List of Abbreviations

COPD:Chronic obstructive pulmonary disease
EGF:Epidermal growth factor
ERK1/2:Extracellular signal-regulated kinases 1 and 2
GAG:Glycosaminoglycans
G-proteins:GTP-binding proteins
IL:Interleukin
MMP:Matrix metalloproteinases
M1, M2, M3, , and M5:Muscarinic receptors
:Nuclear factor-kappaB
PDGF:Platelet-derived growth factor
TGF:Transforming growth factor.

References

  1. K. Wickman, G. Krapivinsky, S. Corey et al., “Structure, G protein activation, and functional relevance of the cardiac G protein-gated K+ channel, I(KACh),” Annals of the New York Academy of Sciences, vol. 868, pp. 386–398, 1999. View at Publisher · View at Google Scholar · View at Scopus
  2. R. M. Eglen, “Muscarinic receptor subtypes in neuronal and non-neuronal cholinergic function,” Autonomic and Autacoid Pharmacology, vol. 26, no. 3, pp. 219–233, 2006. View at Publisher · View at Google Scholar · View at Scopus
  3. C. C. Felder, “Muscarinic acetylcholine receptors: signal transduction through multiple effectors,” FASEB Journal, vol. 9, no. 8, pp. 619–625, 1995. View at Google Scholar · View at Scopus
  4. R. A. Hall, R. T. Premont, and R. J. Lefkowitz, “Hetahelical receptor signaling: beyond the G protein paradigm,” Journal of Cell Biology, vol. 145, no. 5, pp. 927–932, 1999. View at Publisher · View at Google Scholar · View at Scopus
  5. M. P. Caulfield and N. J. M. Birdsall, “International union of pharmacology. XVII. Classification of muscarinic acetylcholine receptors,” Pharmacological Reviews, vol. 50, no. 2, pp. 279–290, 1998. View at Google Scholar · View at Scopus
  6. Acetylcholine Receptors (Muscarinic), IUPHAR Database of Receptors and Ion Channels, International Union of Basic and Clinical Pharmacology, http://www.iuphar-db.org/GPCR/ChapterMenuForward?chapterID=1271.
  7. MeSH Browser, 2012, http://www.nlm.nih.gov/mesh/2012/mesh_browser/MBrowser.html.
  8. E. G. Peralta, A. Ashkenazi, J. W. Winslow, D. H. Smith, J. Ramachandran, and D. J. Capon, “Distinct primary structures, ligand-binding properties and tissue-specific expression of four human muscarinic acetylcholine receptors,” The EMBO Journal, vol. 6, no. 13, pp. 3923–3929, 1987. View at Google Scholar · View at Scopus
  9. T. I. Bonner, A. C. Young, M. R. Bran, and N. J. Buckley, “Cloning and expression of the human and rat m5 muscarinic acetylcholine receptor genes,” Neuron, vol. 1, no. 5, pp. 403–410, 1988. View at Google Scholar · View at Scopus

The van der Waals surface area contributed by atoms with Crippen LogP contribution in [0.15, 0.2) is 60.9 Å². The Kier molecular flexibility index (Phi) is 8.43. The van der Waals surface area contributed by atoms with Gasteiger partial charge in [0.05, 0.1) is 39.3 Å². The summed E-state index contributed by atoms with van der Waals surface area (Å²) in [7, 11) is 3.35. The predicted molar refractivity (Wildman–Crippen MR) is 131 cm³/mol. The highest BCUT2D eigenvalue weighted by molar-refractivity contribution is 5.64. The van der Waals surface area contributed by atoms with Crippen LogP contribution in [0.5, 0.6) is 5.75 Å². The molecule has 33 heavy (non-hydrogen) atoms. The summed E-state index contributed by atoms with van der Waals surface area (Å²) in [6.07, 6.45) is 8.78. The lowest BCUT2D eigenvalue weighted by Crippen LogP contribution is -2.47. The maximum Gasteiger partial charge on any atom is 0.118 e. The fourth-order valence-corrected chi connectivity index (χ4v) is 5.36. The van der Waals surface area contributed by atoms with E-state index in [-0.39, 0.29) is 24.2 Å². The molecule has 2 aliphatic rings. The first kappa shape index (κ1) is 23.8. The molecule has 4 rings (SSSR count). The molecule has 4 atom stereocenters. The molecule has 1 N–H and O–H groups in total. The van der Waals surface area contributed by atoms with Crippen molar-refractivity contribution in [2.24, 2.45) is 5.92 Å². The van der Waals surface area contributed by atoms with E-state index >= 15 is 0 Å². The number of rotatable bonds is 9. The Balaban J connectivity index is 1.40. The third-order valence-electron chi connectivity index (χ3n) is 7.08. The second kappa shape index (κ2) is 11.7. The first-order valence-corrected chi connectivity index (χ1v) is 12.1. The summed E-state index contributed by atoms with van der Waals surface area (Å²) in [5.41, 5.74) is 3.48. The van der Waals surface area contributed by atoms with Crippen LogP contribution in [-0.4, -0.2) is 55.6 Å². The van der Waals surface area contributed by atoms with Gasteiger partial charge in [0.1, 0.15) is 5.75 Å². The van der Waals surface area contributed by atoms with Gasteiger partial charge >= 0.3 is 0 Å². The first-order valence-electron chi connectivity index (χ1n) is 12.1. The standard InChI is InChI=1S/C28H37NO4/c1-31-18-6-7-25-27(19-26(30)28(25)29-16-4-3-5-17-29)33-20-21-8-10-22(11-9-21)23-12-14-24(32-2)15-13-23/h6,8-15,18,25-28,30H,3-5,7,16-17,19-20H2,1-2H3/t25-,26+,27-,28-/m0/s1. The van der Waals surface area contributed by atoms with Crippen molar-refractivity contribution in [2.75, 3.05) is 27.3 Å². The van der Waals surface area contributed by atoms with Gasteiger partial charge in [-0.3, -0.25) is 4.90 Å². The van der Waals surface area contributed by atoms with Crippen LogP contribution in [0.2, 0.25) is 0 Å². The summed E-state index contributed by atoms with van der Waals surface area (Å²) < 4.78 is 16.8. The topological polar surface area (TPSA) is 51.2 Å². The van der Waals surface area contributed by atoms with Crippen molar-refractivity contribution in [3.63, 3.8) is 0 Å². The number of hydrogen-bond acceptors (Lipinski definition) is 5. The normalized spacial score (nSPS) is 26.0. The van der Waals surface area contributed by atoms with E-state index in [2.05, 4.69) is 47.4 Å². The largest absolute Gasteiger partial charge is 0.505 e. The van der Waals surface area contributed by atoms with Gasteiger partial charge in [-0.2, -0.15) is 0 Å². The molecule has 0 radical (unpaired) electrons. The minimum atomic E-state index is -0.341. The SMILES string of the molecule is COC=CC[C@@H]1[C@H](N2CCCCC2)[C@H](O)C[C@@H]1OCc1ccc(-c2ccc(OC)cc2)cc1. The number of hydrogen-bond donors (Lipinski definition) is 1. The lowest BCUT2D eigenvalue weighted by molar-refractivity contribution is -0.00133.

10. M. M. Hosey, “Diversity of structure, signaling and regulation within the family of muscarinic cholinergic receptors,” FASEB Journal, vol. 6, no. 3, pp. 845–852, 1992. View at Google Scholar · View at Scopus
  11. S. M. Forsythe, P. C. Kogut, J. F. McConville et al., “Structure and transcription of the human m3 muscarinic receptor gene,” American Journal of Respiratory Cell and Molecular Biology, vol. 26, no. 3, pp. 298–305, 2002. View at Google Scholar · View at Scopus
  12. R. M. Eglen and S. R. Nahorski, “The muscarinic M5 receptor: a silent or emerging subtype?” British Journal of Pharmacology, vol. 130, no. 1, pp. 13–21, 2000. View at Google Scholar · View at Scopus
  13. N. M. Nathanson, “A multiplicity of muscarinic mechanisms: enough signaling pathways to take your breath away,” Proceedings of the National Academy of Sciences of the United States of America, vol. 97, no. 12, pp. 6245–6247, 2000. View at Publisher · View at Google Scholar · View at Scopus
  14. C. J. van Koppen and B. Kaiser, “Regulation of muscarinic acetylcholine receptor signaling,” Pharmacology and Therapeutics, vol. 98, no. 2, pp. 197–220, 2003. View at Publisher · View at Google Scholar · View at Scopus
  15. K. Rosenblum, M. Futter, M. Jones, E. C. Hulme, and T. V. P. Bliss, “ERKI/II regulation by the muscarinic acetylcholine receptors in neurons,” Journal of Neuroscience, vol. 20, no. 3, pp. 977–985, 2000. View at Google Scholar · View at Scopus
  16. M. Profita, A. Bonanno, A. M. Montalbano et al., “Cigarette smoke extract activates human bronchial epithelial cells affecting non-neuronal cholinergic system signalling in vitro,” Life Sciences, vol. 89, no. 1-2, pp. 36–43, 2011. View at Publisher · View at Google Scholar · View at Scopus